CHICAGO — Under the watchful eye of general manager Dayton Moore, who arrived in the Windy City earlier in the day, and after an air-it-out players-only meeting before the game, the Royals finally snapped out of their funk, belting the White Sox 7-1 on Tuesday night.
The win snapped a four-game slide for the Royals.
Manager Ned Yost simply was relieved to get in the win column after the sluggish start post-All Star break, but wasn’t advocating any more meetings.
"No, I’ve had three or four meetings myself," Yost said. "(The players) need to take care of their business themselves and they did. It shows they’re not satisfied with the way things have gone."
Several Royals contributed offensively, but it was Mike Moustakas who started the scoring and ended it for the Royals with two rockets into the right-field seats.
It was Moose’s first two-homer game since last season, which happened July 30 in Minnesota. He now leads the Royals in homers with 12.
Moose also did it on Greek Heritage Night at U.S. Cellular Field.
"I knew that and I was telling everyone it was going to be my night," he said afterward.
Alex Gordon had the last two-homer game for the Royals on May 15.
"I’m just relieved," Yost said. "I’ve been saying all along we’re a second-half club and we start out 0-4. But we did some good things tonight, a little from everyone."
— Moose calls return. Moustakas got the offense going with a blast into the right-field seats that gave the Royals their first lead since Saturday in Boston. Then, with runners on first and second in the third, Moose hit a bullet into right field for a single, so hard that Gordon was held at third. In the sixth, Moose nearly delivered his second homer of the game, flying out to deep center near the 400-foot sign. He then mashed a two-run homer to right in the eighth. Moose now is hitting a season-high .198.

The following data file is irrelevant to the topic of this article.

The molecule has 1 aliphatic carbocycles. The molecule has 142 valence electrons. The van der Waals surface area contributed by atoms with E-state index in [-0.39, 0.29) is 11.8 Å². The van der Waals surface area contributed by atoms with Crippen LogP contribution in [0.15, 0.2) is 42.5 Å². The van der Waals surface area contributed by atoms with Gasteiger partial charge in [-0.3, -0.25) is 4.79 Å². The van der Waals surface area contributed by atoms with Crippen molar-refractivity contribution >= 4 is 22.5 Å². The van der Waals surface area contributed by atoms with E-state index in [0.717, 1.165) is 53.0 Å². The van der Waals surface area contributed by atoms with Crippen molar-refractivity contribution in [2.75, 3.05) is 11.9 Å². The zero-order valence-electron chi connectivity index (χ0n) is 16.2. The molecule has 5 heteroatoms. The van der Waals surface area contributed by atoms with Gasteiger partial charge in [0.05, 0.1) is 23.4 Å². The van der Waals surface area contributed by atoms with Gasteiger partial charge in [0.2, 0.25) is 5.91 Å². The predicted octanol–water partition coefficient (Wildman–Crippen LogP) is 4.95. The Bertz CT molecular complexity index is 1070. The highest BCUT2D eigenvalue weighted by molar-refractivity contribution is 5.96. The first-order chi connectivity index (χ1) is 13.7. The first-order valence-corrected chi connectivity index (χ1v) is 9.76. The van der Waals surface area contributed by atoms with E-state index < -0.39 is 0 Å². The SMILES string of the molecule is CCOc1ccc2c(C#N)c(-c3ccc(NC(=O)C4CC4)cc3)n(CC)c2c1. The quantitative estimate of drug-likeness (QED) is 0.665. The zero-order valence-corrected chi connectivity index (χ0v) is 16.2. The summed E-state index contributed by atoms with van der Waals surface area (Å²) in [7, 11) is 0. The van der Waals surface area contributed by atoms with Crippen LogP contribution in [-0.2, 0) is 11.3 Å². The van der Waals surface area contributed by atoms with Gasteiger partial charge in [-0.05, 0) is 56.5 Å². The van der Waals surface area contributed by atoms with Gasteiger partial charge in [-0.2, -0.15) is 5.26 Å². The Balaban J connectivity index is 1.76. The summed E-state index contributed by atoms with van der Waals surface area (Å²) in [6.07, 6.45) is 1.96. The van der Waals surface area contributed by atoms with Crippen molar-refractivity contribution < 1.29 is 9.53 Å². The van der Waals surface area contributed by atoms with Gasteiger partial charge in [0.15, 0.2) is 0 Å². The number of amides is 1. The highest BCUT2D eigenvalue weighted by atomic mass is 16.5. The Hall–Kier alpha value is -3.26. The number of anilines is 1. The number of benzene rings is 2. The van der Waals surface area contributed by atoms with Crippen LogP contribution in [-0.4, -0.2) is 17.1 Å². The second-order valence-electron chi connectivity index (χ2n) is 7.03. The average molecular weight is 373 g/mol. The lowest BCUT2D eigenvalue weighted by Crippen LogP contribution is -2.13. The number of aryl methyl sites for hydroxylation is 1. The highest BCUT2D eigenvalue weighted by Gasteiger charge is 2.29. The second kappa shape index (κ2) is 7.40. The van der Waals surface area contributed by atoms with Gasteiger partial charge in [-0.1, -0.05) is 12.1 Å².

"I got two fastballs, both inside, and I was able to drop my hands and get around on them," he said. "I was seeing the ball pretty good."
Mainly, though, Moose was happy for a much-needed win. "It’s good to hear loud music in here again," he said as tunes blared in the background of the Royals’ clubhouse. "That’s a good sign."
— Raul’s bat speed is back. Raul Ibanez, mired in a deep slump, rifled two shots into the right-field corner. The first should have been a double, but Ibanez hesitated around first and then was thrown out on a bang-bang play at second. Then Ibanez delivered the key hit of the game: After Billy Butler doubled in the sixth, Ibanez roped one into the corner for a double and the Royals regained the lead.
— Chen ties Mariano. Bruce Chen notched his 82nd career victory, tying him with Mariano Rivera for the most wins by a Panamanian-born pitcher. "It’s really a great honor," Chen said. "I consider him one of the greatest pitchers in major-league history."
Chen has done an admirable job filling in for the injured Jason Vargas. Chen went five innings, kept the ChiSox bats quiet and gave up just one run, a homer to Adam Dunn. He walked two and struck out two.
— No luck with reviews. The Royals lost one review and had another call that originally went their way overturned. Jarrod Dyson appeared to beat out an infield grounder in the fifth but was called out. Yost challenged, but after a long look, the boys in New York said the call stood. Later in the inning, the Royals appeared to have Alexei Ramirez picked off first for the second time (he beat the throw to second base the first time he was picked off in the first inning). This time, Butler’s throw from first was in plenty of time to Alcides Escobar at short, and Esky appeared to make the tag for an out. Ramirez was ruled out originally, but the replay showed Ramirez slipped past a lazy tag by Escobar. The White Sox challenged and won.
— Sloppy offense at first. For a while, it seemed the Royals were once again going to waste chance after chance. Dyson led off the game with a double, but Omar Infante didn’t advance him, and the next two hitters struck out. Dyson stranded two runners in the second. Butler had the bases loaded and one out in the third and rolled into a double play on the first pitch. Ibanez was thrown out trying to stretch a single into a double in the fourth. Finally, though, the Royals broke through with a four-run sixth.
— Nope, nothing else. Hey, you can’t complain about a team ending a four-game slide. So we’re not. End of story.